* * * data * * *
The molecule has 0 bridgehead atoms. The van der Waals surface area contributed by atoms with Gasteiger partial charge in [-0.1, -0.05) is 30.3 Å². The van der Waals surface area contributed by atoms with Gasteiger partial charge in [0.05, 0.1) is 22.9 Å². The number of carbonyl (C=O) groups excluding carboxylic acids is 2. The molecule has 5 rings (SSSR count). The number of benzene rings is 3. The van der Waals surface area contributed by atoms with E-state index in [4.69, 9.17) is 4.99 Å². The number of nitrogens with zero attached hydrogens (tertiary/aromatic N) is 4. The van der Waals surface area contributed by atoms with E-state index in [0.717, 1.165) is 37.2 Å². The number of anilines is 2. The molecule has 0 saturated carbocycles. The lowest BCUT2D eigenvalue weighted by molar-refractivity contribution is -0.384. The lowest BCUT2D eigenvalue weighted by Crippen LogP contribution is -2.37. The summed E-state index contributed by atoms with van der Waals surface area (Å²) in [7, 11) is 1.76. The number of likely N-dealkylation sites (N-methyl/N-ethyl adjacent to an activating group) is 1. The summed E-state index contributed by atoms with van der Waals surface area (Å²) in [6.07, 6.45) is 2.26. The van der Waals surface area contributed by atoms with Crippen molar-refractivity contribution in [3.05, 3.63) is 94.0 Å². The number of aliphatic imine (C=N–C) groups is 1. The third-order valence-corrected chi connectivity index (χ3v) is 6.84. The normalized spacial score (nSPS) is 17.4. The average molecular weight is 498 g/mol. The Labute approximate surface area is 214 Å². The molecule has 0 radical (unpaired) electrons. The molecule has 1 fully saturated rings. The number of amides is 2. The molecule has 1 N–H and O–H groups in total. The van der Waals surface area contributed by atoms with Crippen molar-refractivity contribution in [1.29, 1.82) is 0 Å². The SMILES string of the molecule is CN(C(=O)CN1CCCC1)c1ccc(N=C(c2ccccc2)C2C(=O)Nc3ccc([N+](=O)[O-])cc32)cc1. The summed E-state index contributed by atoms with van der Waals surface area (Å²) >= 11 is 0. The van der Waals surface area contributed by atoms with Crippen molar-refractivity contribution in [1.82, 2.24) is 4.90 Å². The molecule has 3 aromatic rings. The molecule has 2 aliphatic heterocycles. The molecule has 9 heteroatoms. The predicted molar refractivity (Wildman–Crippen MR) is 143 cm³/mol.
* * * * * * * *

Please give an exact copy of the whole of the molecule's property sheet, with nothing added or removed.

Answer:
The molecule has 0 bridgehead atoms. The van der Waals surface area contributed by atoms with Gasteiger partial charge in [-0.1, -0.05) is 30.3 Å². The van der Waals surface area contributed by atoms with Gasteiger partial charge in [0.05, 0.1) is 22.9 Å². The number of carbonyl (C=O) groups excluding carboxylic acids is 2. The molecule has 5 rings (SSSR count). The number of benzene rings is 3. The van der Waals surface area contributed by atoms with E-state index in [4.69, 9.17) is 4.99 Å². The number of nitrogens with zero attached hydrogens (tertiary/aromatic N) is 4. The van der Waals surface area contributed by atoms with E-state index in [0.717, 1.165) is 37.2 Å². The number of anilines is 2. The molecule has 0 saturated carbocycles. The lowest BCUT2D eigenvalue weighted by molar-refractivity contribution is -0.384. The lowest BCUT2D eigenvalue weighted by Crippen LogP contribution is -2.37. The summed E-state index contributed by atoms with van der Waals surface area (Å²) in [7, 11) is 1.76. The number of likely N-dealkylation sites (N-methyl/N-ethyl adjacent to an activating group) is 1. The summed E-state index contributed by atoms with van der Waals surface area (Å²) in [6.07, 6.45) is 2.26. The van der Waals surface area contributed by atoms with Crippen molar-refractivity contribution in [3.05, 3.63) is 94.0 Å². The number of aliphatic imine (C=N–C) groups is 1. The third-order valence-corrected chi connectivity index (χ3v) is 6.84. The normalized spacial score (nSPS) is 17.4. The average molecular weight is 498 g/mol. The Labute approximate surface area is 214 Å². The molecule has 0 radical (unpaired) electrons. The molecule has 1 fully saturated rings. The number of amides is 2. The molecule has 1 N–H and O–H groups in total. The van der Waals surface area contributed by atoms with Crippen molar-refractivity contribution in [1.29, 1.82) is 0 Å². The SMILES string of the molecule is CN(C(=O)CN1CCCC1)c1ccc(N=C(c2ccccc2)C2C(=O)Nc3ccc([N+](=O)[O-])cc32)cc1. The summed E-state index contributed by atoms with van der Waals surface area (Å²) >= 11 is 0. The van der Waals surface area contributed by atoms with Crippen molar-refractivity contribution in [1.82, 2.24) is 4.90 Å². The molecule has 3 aromatic rings. The molecule has 2 aliphatic heterocycles. The molecule has 9 heteroatoms. The predicted molar refractivity (Wildman–Crippen MR) is 143 cm³/mol.